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The Day the Music Stopped

Music Lovers' Bummer

Last week, the fine folks at the Lompoc Record broke a story that saddened my little, music-lovin’ heart: Lompoc’s Morninglory Music-the sister store to our very own State Street music emporium-is being forced to close up shop. Citing the dawn of the Digital Age as the main reason for shutting their doors, the store’s owner, Stan Bernstein, noted that the majority of his current clientele are in their thirties, forties, and fifties-proving that, even locally, the kids just aren’t buying tangible records anymore.

The Lompoc Morninglory has been in business for 13 years, changing locations three separate times before settling in at their current residence, 720 North H Street-ironically the site of a now-defunct Wherehouse music store. In an effort to boost sales when downloading started to make its presence known in the music world, Bernstein made a point of offering up mega-discounted prices, including used CDs and DVDs that he retailed for under $5. But critics, businessmen, and savvy Web-surfers all agree that the draw of the album format has all but disappeared. Teens and young adults-who have long been recognized as the recording industry’s target audience-are more interested in ripping singles and individual tunes than full albums. And programs like iTunes and Rhapsody allow casual fans and music aficionados to do so with ease.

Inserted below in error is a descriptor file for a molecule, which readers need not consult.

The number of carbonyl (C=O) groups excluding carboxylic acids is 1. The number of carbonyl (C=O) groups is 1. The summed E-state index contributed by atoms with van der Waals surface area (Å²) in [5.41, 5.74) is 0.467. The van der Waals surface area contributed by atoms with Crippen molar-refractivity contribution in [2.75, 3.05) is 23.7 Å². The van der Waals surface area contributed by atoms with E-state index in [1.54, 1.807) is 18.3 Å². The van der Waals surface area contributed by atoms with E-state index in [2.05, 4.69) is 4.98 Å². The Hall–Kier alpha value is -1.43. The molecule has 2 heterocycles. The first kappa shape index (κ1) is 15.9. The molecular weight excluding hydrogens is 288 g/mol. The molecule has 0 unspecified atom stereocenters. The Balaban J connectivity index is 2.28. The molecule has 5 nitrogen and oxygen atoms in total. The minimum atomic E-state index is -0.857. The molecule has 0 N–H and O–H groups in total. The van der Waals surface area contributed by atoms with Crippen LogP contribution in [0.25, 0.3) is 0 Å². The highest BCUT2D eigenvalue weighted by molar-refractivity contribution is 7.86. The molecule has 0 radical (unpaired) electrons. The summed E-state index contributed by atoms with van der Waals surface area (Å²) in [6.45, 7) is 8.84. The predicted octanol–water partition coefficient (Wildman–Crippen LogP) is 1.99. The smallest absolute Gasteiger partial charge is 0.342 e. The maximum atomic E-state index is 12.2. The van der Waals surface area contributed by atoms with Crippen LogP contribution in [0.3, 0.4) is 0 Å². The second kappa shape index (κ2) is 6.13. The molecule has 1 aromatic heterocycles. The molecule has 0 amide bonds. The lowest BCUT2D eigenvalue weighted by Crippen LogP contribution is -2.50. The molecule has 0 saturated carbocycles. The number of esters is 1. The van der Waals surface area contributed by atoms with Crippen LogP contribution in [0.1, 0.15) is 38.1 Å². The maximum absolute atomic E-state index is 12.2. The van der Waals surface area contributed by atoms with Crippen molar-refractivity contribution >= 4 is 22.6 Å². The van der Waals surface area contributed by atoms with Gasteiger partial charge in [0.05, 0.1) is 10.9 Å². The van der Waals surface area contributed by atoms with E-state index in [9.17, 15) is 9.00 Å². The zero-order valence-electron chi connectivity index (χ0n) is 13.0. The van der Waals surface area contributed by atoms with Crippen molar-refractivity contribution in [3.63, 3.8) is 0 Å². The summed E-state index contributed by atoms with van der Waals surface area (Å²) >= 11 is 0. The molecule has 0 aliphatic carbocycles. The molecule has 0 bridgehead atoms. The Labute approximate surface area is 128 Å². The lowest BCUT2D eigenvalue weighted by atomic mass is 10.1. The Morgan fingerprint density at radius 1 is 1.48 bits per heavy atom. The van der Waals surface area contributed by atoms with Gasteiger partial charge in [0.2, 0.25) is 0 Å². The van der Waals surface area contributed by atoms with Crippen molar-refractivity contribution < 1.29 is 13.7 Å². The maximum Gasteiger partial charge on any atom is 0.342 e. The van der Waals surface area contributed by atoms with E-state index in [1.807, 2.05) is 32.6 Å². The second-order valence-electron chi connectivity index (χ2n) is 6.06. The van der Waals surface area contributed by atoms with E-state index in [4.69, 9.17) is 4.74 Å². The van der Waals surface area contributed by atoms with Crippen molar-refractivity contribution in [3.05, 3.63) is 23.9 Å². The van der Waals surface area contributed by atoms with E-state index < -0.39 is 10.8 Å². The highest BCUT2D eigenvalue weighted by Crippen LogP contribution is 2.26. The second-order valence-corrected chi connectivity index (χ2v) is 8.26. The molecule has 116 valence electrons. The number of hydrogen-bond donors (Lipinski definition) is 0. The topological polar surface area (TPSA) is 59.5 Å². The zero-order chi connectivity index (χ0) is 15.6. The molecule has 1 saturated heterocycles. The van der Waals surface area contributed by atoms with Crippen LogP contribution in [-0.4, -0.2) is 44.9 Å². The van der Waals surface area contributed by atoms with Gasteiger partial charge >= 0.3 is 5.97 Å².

And while Morninglory’s closing marks an end of an era for Lompoc’s old-school music lovers-customers will be forced to travel to S.B. or visit their local WalMart to get their CD fix-Bernstein doubts our beloved State Street store will be closing anytime soon. Citing tourism, as well as a healthy stream of college student clientele, the store owner feels that downtown Santa Barbara is a much easier market to conquer for an independent record store.

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